Records in Rhode Island 27, 30, 31, 32, 41, 46, 53, 62, 67, 68

Georgia, History of, by Rev. William B. Stevens 56

Harleian MS., London 25

Haven Family Genealogy, by Josiah Adams 504

Hyde Family Genealogy, by Reuben H. Walworth, LL.D 585

Immigrants, Original Lists of some of the 26


Massachusetts, Books and Records of.. ..27, 28, 33, 34, 35, 37, 38,

39. 43. 5i, 5i, 52, 57. 7i. 236, 431. 500, 501, 502, 504, 505, 518, 534

Michigan, Biographical History of Eminent Men of 194, 307, 458

Names, Christian Names, Books on 12

Surnames, Books on 17

New England Genealogical Dictionaiy 23, 35, 92

New England Historical and Genealogical Register 19, 26, 51, 577

Newcomb Family, Genealogical Memoir of ., 19

New Plymouth, Books and Records of, see Massachusetts

New Jersey, Records in 41, 42, 43, 50, 65

Newport Historical Magazine 91, 92

New York Genealogical and Biographical Record 19

New York State, Records in 129, 216, 229, 369, 552

North Carolina, Wheeler's History of 487

Obituaries, Extracts from... 46, 91, 105, 138, 176, 189, 193, 194,214,

224, 225, 226, 249, 273, 383, 401, 413, 432, 448, 495, 513, 518, 534

Ohio, History of Ashland County in 235, 388

Pennsylvania, Records and Books of. .65, 123, 216, 217, 223, 226, 353, 355

Rebellion, Medical and Surgical History of the War of the 405

Rebellion Record, by Frank Moore 449, 571, 585

Researches among the British Archives, Account of . 23

Revolution, American, Diary of the 93

Loyalists of the, by Lorenzo Sabine 73, 142

Privateer " Sturdy Beggar " of the 577

Traditions and Reminiscences of the 487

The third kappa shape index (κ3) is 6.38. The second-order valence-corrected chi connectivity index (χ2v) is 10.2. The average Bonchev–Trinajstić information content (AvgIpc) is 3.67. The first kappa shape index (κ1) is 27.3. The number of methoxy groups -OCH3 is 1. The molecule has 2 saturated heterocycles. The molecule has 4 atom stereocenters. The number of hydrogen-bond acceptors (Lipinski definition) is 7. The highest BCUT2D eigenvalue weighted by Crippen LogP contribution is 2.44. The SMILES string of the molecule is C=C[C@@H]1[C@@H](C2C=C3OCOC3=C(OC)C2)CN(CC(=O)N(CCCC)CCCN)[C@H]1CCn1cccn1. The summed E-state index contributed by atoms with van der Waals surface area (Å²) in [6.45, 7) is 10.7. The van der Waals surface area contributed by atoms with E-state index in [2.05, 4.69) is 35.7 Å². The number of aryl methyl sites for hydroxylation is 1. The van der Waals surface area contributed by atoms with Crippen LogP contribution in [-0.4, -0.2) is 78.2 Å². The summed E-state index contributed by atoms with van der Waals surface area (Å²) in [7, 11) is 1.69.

Women of the, by Mrs. Elizabeth Ellet 487

Revolutionary War Rolls 73, 75, 93, 100, 128, 501, 503, 504, 505, 50S

Rbode Island, Books and Records of 28, 30, 31, 37, 38, 39, 41,

44, 45, 46, 50, 54, 62, 68, 73, 74, 75, 76, 80, 86, 87, 88,

91, 92, 93, 98, 103, 122, 126, 160, 436, 443, 449

Richardson Family Memorial 502, 504, 518

Roll of Honor, United States, Names recorded in, 261, 262, 273,

275, 2 352, 356, 362, 443, 556, 583, 2 5S4, 2 585," 586, 3 587," 588, 2 58g 2

Tilley Family Genealogy, by R. H. Tilley 44, 53, 63

Virginia, History of, by Henry Stith 56

Whitney Family of Connecticut, Genealogy of the 369

Researches in England 20 to 26

Slocomb Family, Genealogy of the 50010551

Slocombe, Etymology of the Name 17

Slocombes, Different Emigrations of to America. ..26, 486, 500, 572, 573, 577, 581

Slocombes not numerous now in England 25

Slocombeslade, Hamlets of Upper and Lower 24

Slocum, Etymology of the Name 17

Slocum's Coi-ners, North Kingstown Township, R. 1 106

Slocum's Creek, near New Berne, North Carolina 488

Slocum Family, Founders of the, in America 26,33,36

Slocum Family, Genealogy of the 3310485